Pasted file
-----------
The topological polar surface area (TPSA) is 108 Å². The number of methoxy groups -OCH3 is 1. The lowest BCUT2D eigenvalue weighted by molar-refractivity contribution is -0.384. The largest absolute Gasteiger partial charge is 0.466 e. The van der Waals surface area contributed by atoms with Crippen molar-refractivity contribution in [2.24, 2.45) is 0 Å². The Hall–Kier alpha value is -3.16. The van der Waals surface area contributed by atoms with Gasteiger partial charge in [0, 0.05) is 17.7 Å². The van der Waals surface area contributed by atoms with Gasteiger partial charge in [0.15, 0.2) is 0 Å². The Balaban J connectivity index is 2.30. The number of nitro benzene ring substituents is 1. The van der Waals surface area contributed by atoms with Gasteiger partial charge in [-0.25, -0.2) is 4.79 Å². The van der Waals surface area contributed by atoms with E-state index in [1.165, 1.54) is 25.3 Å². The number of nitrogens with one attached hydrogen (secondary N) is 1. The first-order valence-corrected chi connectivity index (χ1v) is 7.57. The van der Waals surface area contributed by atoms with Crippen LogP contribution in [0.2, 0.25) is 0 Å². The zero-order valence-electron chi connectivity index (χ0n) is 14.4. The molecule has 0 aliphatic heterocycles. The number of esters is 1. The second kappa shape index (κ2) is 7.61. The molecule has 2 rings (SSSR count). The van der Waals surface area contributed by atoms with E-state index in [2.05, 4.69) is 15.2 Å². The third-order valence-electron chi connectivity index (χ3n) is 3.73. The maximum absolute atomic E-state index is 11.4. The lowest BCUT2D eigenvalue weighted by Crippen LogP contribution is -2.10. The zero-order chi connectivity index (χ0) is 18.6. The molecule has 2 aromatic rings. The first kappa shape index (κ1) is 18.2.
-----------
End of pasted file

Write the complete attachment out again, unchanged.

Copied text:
The topological polar surface area (TPSA) is 108 Å². The number of methoxy groups -OCH3 is 1. The lowest BCUT2D eigenvalue weighted by molar-refractivity contribution is -0.384. The largest absolute Gasteiger partial charge is 0.466 e. The van der Waals surface area contributed by atoms with Crippen molar-refractivity contribution in [2.24, 2.45) is 0 Å². The Hall–Kier alpha value is -3.16. The van der Waals surface area contributed by atoms with Gasteiger partial charge in [0, 0.05) is 17.7 Å². The van der Waals surface area contributed by atoms with Gasteiger partial charge in [0.15, 0.2) is 0 Å². The Balaban J connectivity index is 2.30. The number of nitro benzene ring substituents is 1. The van der Waals surface area contributed by atoms with Gasteiger partial charge in [-0.25, -0.2) is 4.79 Å². The van der Waals surface area contributed by atoms with E-state index in [1.165, 1.54) is 25.3 Å². The number of nitrogens with one attached hydrogen (secondary N) is 1. The first-order valence-corrected chi connectivity index (χ1v) is 7.57. The van der Waals surface area contributed by atoms with Crippen LogP contribution in [0.2, 0.25) is 0 Å². The zero-order valence-electron chi connectivity index (χ0n) is 14.4. The molecule has 0 aliphatic heterocycles. The number of esters is 1. The second kappa shape index (κ2) is 7.61. The molecule has 2 rings (SSSR count). The van der Waals surface area contributed by atoms with E-state index in [2.05, 4.69) is 15.2 Å². The third-order valence-electron chi connectivity index (χ3n) is 3.73. The maximum absolute atomic E-state index is 11.4. The lowest BCUT2D eigenvalue weighted by Crippen LogP contribution is -2.10. The zero-order chi connectivity index (χ0) is 18.6. The molecule has 2 aromatic rings. The first kappa shape index (κ1) is 18.2.